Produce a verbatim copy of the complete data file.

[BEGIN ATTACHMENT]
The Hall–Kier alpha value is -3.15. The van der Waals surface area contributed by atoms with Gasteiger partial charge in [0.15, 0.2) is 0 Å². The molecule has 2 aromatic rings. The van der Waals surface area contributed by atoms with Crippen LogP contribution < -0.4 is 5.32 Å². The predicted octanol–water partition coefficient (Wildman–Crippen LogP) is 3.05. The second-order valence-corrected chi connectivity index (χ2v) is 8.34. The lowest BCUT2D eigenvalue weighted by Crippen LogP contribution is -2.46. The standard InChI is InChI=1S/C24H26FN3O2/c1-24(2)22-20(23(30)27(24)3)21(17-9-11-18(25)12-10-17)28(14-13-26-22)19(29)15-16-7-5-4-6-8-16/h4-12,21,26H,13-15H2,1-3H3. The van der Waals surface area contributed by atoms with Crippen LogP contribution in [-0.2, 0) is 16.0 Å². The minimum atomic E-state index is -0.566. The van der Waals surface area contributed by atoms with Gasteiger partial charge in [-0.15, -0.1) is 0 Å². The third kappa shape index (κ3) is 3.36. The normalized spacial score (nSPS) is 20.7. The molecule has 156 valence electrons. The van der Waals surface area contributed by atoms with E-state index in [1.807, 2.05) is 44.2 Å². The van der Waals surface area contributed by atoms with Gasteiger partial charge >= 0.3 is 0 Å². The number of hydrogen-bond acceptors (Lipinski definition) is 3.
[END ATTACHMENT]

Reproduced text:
The Hall–Kier alpha value is -3.15. The van der Waals surface area contributed by atoms with Gasteiger partial charge in [0.15, 0.2) is 0 Å². The molecule has 2 aromatic rings. The van der Waals surface area contributed by atoms with Crippen LogP contribution < -0.4 is 5.32 Å². The predicted octanol–water partition coefficient (Wildman–Crippen LogP) is 3.05. The second-order valence-corrected chi connectivity index (χ2v) is 8.34. The lowest BCUT2D eigenvalue weighted by Crippen LogP contribution is -2.46. The standard InChI is InChI=1S/C24H26FN3O2/c1-24(2)22-20(23(30)27(24)3)21(17-9-11-18(25)12-10-17)28(14-13-26-22)19(29)15-16-7-5-4-6-8-16/h4-12,21,26H,13-15H2,1-3H3. The van der Waals surface area contributed by atoms with Crippen LogP contribution in [-0.2, 0) is 16.0 Å². The minimum atomic E-state index is -0.566. The van der Waals surface area contributed by atoms with Gasteiger partial charge in [-0.15, -0.1) is 0 Å². The third kappa shape index (κ3) is 3.36. The normalized spacial score (nSPS) is 20.7. The molecule has 156 valence electrons. The van der Waals surface area contributed by atoms with E-state index in [1.807, 2.05) is 44.2 Å². The van der Waals surface area contributed by atoms with Gasteiger partial charge >= 0.3 is 0 Å². The number of hydrogen-bond acceptors (Lipinski definition) is 3.